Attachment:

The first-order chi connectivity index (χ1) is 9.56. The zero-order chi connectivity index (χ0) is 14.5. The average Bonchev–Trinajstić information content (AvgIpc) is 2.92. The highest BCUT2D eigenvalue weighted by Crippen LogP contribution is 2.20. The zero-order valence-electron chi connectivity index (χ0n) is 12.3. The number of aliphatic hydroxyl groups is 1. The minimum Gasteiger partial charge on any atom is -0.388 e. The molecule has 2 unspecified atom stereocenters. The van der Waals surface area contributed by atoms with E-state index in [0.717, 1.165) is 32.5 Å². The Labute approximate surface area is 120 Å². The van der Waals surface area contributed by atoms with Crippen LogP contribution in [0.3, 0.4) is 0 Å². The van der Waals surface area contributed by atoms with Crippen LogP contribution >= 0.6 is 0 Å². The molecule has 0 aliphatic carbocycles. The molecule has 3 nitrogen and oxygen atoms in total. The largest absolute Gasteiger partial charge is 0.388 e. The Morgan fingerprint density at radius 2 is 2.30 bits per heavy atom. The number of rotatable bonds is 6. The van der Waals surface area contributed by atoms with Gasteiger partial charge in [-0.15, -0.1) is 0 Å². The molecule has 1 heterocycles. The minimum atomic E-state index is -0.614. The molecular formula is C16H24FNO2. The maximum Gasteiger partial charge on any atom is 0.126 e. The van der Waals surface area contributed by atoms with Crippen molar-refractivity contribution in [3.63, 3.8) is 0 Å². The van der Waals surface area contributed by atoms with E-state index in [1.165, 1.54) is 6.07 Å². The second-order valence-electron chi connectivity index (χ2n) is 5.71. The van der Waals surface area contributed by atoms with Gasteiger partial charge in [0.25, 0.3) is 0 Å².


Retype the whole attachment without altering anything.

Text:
The first-order chi connectivity index (χ1) is 9.56. The zero-order chi connectivity index (χ0) is 14.5. The average Bonchev–Trinajstić information content (AvgIpc) is 2.92. The highest BCUT2D eigenvalue weighted by Crippen LogP contribution is 2.20. The zero-order valence-electron chi connectivity index (χ0n) is 12.3. The number of aliphatic hydroxyl groups is 1. The minimum Gasteiger partial charge on any atom is -0.388 e. The molecule has 2 unspecified atom stereocenters. The van der Waals surface area contributed by atoms with E-state index in [0.717, 1.165) is 32.5 Å². The Labute approximate surface area is 120 Å². The van der Waals surface area contributed by atoms with Crippen LogP contribution in [0.3, 0.4) is 0 Å². The van der Waals surface area contributed by atoms with Crippen LogP contribution >= 0.6 is 0 Å². The molecule has 0 aliphatic carbocycles. The molecule has 3 nitrogen and oxygen atoms in total. The largest absolute Gasteiger partial charge is 0.388 e. The Morgan fingerprint density at radius 2 is 2.30 bits per heavy atom. The number of rotatable bonds is 6. The van der Waals surface area contributed by atoms with Gasteiger partial charge in [-0.15, -0.1) is 0 Å². The molecule has 1 heterocycles. The minimum atomic E-state index is -0.614. The molecular formula is C16H24FNO2. The maximum Gasteiger partial charge on any atom is 0.126 e. The van der Waals surface area contributed by atoms with Crippen molar-refractivity contribution in [3.63, 3.8) is 0 Å². The van der Waals surface area contributed by atoms with E-state index in [1.165, 1.54) is 6.07 Å². The second-order valence-electron chi connectivity index (χ2n) is 5.71. The van der Waals surface area contributed by atoms with Gasteiger partial charge in [0.25, 0.3) is 0 Å².